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Daylan C
Daylan C UltraDork
5/16/19 5:12 p.m.

I'd call it 3 to be safe.

z31maniac
z31maniac MegaDork
5/16/19 5:56 p.m.
Alfaromeoguy said:

$450 for a oil filter  gasket? Can I see one,please 

That includes shop labor, given the context of the thread, I figured that was a given. 

To make it easier, you have to pull the intake manifold, and the stuff on top and connected to it.

Dave M
Dave M Reader
5/16/19 7:45 p.m.
nderwater said:
_ said:

I feel like much of that could’ve been replaced with an afternoon in the garage, even if it’s a jag. The fuel stuff and water pump, yeah, let someone else bloody their knuckles. Air and oil filter? You must have money to burn, or be aging. 

I took the car to an indy Jag specialist (Not the dealer!) because the injector failure had many of the symptoms of an engine failure.  Learned a lot on that one.  While the car was at the shop I asked them to go ahead and do the 60K service and change brakes, so that I could have the car back on the road again ASAP.  I'm typically a DIY guy, it didn't dawn on me that they would be ordering the parts from a Jag dealer at dealer prices.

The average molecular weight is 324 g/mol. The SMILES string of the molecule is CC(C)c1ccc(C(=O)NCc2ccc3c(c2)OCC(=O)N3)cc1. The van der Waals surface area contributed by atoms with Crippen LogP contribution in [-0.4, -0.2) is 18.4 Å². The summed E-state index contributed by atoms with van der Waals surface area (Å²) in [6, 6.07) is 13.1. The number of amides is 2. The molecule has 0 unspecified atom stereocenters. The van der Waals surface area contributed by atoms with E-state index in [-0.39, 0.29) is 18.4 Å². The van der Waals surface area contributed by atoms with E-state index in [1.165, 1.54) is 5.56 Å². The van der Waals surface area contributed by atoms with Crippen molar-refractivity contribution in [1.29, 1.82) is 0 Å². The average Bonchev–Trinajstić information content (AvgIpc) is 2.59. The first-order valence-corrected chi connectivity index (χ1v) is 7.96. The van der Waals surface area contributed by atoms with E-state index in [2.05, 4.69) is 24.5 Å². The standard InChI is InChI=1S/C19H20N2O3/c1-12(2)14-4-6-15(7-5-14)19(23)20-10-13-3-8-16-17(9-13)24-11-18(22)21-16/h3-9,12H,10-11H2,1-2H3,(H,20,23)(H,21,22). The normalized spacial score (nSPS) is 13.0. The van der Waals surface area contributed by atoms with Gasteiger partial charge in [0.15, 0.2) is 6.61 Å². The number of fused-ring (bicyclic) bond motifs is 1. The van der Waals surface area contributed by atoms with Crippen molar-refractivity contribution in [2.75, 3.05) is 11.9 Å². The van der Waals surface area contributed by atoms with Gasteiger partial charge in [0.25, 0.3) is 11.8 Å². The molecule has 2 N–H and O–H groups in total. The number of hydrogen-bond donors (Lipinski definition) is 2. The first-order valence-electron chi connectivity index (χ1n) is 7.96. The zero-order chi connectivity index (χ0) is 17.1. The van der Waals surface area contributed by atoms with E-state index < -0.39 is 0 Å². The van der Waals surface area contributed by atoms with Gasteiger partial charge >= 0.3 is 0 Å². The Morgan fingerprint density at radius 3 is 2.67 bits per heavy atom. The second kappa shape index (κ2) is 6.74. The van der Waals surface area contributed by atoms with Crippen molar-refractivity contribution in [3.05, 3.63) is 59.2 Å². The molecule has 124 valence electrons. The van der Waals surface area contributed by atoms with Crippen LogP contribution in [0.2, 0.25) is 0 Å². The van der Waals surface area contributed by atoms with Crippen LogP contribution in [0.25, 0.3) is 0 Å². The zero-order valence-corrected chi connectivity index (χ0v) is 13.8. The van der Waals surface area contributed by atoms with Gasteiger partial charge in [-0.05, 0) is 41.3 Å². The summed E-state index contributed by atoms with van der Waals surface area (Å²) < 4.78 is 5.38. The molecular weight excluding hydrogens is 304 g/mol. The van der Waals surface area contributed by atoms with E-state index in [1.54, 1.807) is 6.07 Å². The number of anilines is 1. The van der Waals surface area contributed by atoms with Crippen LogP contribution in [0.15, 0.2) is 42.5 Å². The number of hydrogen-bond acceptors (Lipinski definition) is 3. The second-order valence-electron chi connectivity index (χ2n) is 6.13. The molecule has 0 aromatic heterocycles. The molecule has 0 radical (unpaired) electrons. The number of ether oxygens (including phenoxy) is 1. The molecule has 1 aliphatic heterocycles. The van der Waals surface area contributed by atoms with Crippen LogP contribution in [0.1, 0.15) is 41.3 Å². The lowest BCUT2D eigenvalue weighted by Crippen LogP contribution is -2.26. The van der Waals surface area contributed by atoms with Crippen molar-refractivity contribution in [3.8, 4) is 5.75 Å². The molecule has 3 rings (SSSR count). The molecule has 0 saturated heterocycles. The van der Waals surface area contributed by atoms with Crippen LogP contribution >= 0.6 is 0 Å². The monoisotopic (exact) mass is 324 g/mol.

The transmission service on these 'sealed' ZF transmissions is a complicated procedure that requires reprogramming, so I left that to a ZF specialist.  The car had a coolant leak I couldn't find, so back to the Jag shop it went for that as well.

These days I have four small children, a full time job, and I help my wife some with her home-based business.  I don't have the luxury of free time or that I once had for DIY work, and frankly, I never really enjoyed it that much either.  I was the guy who's 'simple' projects always took 4x as long as expected and who always seem to leave drips of blood in the engine bay.